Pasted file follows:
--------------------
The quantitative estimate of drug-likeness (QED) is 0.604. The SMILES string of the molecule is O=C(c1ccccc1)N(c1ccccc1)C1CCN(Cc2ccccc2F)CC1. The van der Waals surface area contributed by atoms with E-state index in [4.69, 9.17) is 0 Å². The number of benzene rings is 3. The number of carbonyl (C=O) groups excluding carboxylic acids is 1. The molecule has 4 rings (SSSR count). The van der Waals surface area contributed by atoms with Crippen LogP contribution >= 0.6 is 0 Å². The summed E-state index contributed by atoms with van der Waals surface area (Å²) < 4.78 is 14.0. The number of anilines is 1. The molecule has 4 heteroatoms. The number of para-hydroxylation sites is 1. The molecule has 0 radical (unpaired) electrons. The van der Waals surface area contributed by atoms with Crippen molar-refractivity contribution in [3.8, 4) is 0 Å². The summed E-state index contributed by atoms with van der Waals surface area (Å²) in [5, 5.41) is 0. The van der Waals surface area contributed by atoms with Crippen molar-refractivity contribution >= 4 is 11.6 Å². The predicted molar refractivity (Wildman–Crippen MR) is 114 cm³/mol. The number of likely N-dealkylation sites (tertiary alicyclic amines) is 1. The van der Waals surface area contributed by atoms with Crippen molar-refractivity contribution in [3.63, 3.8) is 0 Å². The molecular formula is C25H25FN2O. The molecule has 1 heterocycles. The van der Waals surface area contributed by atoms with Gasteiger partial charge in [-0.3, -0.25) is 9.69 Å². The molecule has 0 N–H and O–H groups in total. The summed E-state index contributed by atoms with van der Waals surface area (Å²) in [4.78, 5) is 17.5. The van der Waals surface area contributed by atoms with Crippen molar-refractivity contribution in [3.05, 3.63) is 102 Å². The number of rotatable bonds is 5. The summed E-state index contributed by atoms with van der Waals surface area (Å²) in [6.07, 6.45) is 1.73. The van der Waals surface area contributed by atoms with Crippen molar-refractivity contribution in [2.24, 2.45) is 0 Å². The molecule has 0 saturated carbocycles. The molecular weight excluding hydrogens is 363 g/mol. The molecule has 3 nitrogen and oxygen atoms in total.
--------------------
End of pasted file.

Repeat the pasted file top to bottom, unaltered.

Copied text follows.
The quantitative estimate of drug-likeness (QED) is 0.604. The SMILES string of the molecule is O=C(c1ccccc1)N(c1ccccc1)C1CCN(Cc2ccccc2F)CC1. The van der Waals surface area contributed by atoms with E-state index in [4.69, 9.17) is 0 Å². The number of benzene rings is 3. The number of carbonyl (C=O) groups excluding carboxylic acids is 1. The molecule has 4 rings (SSSR count). The van der Waals surface area contributed by atoms with Crippen LogP contribution >= 0.6 is 0 Å². The summed E-state index contributed by atoms with van der Waals surface area (Å²) < 4.78 is 14.0. The number of anilines is 1. The molecule has 4 heteroatoms. The number of para-hydroxylation sites is 1. The molecule has 0 radical (unpaired) electrons. The van der Waals surface area contributed by atoms with Crippen molar-refractivity contribution in [3.8, 4) is 0 Å². The summed E-state index contributed by atoms with van der Waals surface area (Å²) in [5, 5.41) is 0. The van der Waals surface area contributed by atoms with Crippen molar-refractivity contribution >= 4 is 11.6 Å². The predicted molar refractivity (Wildman–Crippen MR) is 114 cm³/mol. The number of likely N-dealkylation sites (tertiary alicyclic amines) is 1. The van der Waals surface area contributed by atoms with Crippen molar-refractivity contribution in [3.63, 3.8) is 0 Å². The molecular formula is C25H25FN2O. The molecule has 1 heterocycles. The van der Waals surface area contributed by atoms with Gasteiger partial charge in [-0.3, -0.25) is 9.69 Å². The molecule has 0 N–H and O–H groups in total. The summed E-state index contributed by atoms with van der Waals surface area (Å²) in [4.78, 5) is 17.5. The van der Waals surface area contributed by atoms with Crippen molar-refractivity contribution in [3.05, 3.63) is 102 Å². The number of rotatable bonds is 5. The summed E-state index contributed by atoms with van der Waals surface area (Å²) in [6.07, 6.45) is 1.73. The van der Waals surface area contributed by atoms with Crippen molar-refractivity contribution in [2.24, 2.45) is 0 Å². The molecule has 0 saturated carbocycles. The molecular weight excluding hydrogens is 363 g/mol. The molecule has 3 nitrogen and oxygen atoms in total.